US v. Kenneth Hayes
UNPUBLISHED UNITED STATES COURT OF APPEALS FOR THE FOURTH CIRCUIT
UNITED STATES OF AMERICA, Plaintiff Appellee, v. KENNETH RAY HAYES, Defendant Appellant.
Appeal from the United States District Court for the Middle District of North Carolina, at Durham. James A. Beaty, Jr., Chief District Judge. (1:08-cr-00336-JAB-1)
May 27, 2010
June 17, 2010
Before WILKINSON, SHEDD, and DUNCAN, Circuit Judges.
Affirmed by unpublished per curiam opinion.
Louis C. Allen, Federal Public Defender, John A. Dusenbury, Jr., Assistant Federal Public Defender, Greensboro, North Carolina, for Appellant. Robert Albert Jamison Lang, Assistant United States Attorney, Winston-Salem, North Carolina, for Appellee.
Unpublished opinions are not binding precedent in this circuit.
PER CURIAM: Kenneth Ray Hayes pled guilty pursuant to a plea
agreement to two counts of being a felon in possession of a firearm, in violation of 18 U.S.C. §§ 922(g)(1) & 924(e) (2006). The district court sentenced Hayes within his
properly-calculated advisory Sentencing Guidelines range to 204 months' imprisonment on both counts, to be served concurrently. On appeal, Hayes' counsel 386 has U.S. filed 738 a brief pursuant has to also
submitted a pro se supplemental brief. affirm.
Finding no error, we
Hayes argues that he was improperly sentenced as an armed career criminal because, following Begay v. United States, 553 U.S. 137 to (2008), burglary of a of a commercial building, is not as a
qualifying predicate violent felony for purposes of 18 U.S.C. § 924(e). As Hayes concedes, the Supreme Court has decided this See Taylor v. United States,
issue adversely to his position. 495 U.S. 575, 598 (1990).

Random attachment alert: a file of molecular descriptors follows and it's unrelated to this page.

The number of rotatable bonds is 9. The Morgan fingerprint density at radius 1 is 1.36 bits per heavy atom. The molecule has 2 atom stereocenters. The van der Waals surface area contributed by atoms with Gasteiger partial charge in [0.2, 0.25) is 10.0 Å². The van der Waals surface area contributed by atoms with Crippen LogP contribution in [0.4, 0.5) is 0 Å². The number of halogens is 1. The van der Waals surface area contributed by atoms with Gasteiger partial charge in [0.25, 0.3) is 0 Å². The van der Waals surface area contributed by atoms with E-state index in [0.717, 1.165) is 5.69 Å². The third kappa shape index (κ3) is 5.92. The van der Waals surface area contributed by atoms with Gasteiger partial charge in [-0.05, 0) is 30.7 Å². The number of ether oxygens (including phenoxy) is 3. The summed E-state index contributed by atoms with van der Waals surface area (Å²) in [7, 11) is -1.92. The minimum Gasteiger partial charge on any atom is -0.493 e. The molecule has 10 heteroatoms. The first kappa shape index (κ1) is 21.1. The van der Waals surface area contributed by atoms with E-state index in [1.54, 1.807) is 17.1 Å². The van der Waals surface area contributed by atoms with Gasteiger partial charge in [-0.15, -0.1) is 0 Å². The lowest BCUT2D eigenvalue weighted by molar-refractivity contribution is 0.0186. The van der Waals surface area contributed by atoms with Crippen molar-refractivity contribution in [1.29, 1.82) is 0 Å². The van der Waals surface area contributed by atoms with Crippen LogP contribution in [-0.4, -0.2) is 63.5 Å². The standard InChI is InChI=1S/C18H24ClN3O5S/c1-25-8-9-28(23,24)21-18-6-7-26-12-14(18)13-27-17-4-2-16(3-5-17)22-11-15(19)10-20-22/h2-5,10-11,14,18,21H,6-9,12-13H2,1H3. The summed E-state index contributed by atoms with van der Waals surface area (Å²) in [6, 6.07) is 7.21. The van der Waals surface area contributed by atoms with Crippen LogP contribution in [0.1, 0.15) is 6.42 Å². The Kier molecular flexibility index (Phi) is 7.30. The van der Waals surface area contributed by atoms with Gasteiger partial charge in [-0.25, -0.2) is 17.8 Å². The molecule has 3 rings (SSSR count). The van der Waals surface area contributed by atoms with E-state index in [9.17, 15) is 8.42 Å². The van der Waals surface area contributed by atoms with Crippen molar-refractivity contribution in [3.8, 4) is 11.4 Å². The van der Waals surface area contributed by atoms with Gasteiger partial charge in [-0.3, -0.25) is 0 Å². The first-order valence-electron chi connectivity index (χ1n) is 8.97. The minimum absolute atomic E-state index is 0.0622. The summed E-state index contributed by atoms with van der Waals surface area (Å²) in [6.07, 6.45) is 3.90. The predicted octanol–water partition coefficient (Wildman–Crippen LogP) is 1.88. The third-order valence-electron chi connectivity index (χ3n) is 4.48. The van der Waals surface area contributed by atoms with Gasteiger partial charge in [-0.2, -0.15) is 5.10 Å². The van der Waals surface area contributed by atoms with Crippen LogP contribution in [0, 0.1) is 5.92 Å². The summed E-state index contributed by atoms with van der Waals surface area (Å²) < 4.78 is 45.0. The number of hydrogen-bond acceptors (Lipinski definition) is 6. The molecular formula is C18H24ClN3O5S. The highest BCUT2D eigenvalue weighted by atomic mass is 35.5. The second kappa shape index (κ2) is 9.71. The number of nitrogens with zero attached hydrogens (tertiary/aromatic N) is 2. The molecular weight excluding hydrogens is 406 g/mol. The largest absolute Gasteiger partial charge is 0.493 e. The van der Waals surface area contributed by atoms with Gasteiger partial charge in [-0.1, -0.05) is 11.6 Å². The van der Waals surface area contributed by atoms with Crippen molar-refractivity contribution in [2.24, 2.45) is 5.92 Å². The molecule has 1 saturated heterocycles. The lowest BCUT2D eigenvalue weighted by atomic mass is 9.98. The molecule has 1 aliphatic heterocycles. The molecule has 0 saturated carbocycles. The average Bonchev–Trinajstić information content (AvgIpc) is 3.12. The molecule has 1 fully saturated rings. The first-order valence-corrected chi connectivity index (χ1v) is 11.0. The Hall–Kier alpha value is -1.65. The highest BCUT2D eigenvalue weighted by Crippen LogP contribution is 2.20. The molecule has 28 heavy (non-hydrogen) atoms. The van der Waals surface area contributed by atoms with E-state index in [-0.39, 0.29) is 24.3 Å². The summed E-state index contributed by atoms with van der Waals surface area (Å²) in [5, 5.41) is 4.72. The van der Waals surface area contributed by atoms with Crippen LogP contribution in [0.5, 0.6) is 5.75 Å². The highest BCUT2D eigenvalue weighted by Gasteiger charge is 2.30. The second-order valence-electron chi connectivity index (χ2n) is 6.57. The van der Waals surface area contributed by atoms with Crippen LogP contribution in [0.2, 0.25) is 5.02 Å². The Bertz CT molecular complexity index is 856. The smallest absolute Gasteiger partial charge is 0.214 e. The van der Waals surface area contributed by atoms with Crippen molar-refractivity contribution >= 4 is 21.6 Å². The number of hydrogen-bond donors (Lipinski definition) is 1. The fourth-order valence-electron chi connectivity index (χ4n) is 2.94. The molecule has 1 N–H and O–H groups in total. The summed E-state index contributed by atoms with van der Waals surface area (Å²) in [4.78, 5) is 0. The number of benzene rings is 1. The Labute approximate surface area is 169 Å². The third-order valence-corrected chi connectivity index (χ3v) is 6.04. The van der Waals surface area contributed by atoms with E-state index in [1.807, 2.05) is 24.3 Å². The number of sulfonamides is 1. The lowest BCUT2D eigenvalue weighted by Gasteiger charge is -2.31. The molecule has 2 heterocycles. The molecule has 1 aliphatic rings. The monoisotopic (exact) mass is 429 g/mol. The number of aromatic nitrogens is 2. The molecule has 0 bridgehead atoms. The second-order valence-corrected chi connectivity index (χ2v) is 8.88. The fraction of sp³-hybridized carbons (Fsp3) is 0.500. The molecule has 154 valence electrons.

A conviction in North Carolina for
breaking and entering has been held to satisfy the requirements of the statute. See 18 U.S.C. § 924(e)(2)(B)(ii); United
States v. Bowden, 975 F.2d 1080, 1085 (4th Cir. 1992) (holding that conviction in North Carolina for breaking and entering
amounted to a "generic burglary" under § 924(e)(2)(B)(ii), and 2
constituted a predicate violent felony); see also United States v. Thompson, 421 F.3d 278, 284 (4th Cir. 2005) (following Taylor and finding breaking and entering under North Carolina law is burglary). overrule "[I]t is [the Supreme] Court's prerogative alone to of its precedents." State Oil Co. v. Khan,
522 U.S. 3, 20 (1997).
Accordingly, Hayes' claim fails.
In his pro se supplemental brief, Hayes argues that the district court erred in enhancing his sentence pursuant to U.S. Sentencing Guidelines Manual ("USSG") § 4B1.4(b)(3)(A)
(2008) because, according to Hayes, convictions of commercial burglary are not predicate crimes of violence for purposes of the ACCA. predicate As noted, burglary of a commercial building is a offense under the ACCA, and the district court,
therefore, did not err in applying the USSG § 4B1.4(b)(3)(A) enhancement. In accordance with Anders, we have reviewed the record in this case, including the issues raised in Hayes' pro se
supplemental brief, and have found no meritorious issues for appeal. We therefore affirm Hayes' conviction and sentence.
This court requires that counsel inform Hayes, in writing, of the right to petition the Supreme Court of the United States for further review. If Hayes requests that a petition be filed, but
counsel believes that such a petition would be frivolous, then counsel may move in this court 3 for leave to withdraw from
Counsel's motion must state that a copy thereof
was served on Hayes. We dispense with oral argument because the facts and legal before contentions the court are and adequately argument presented not in aid the the materials decisional
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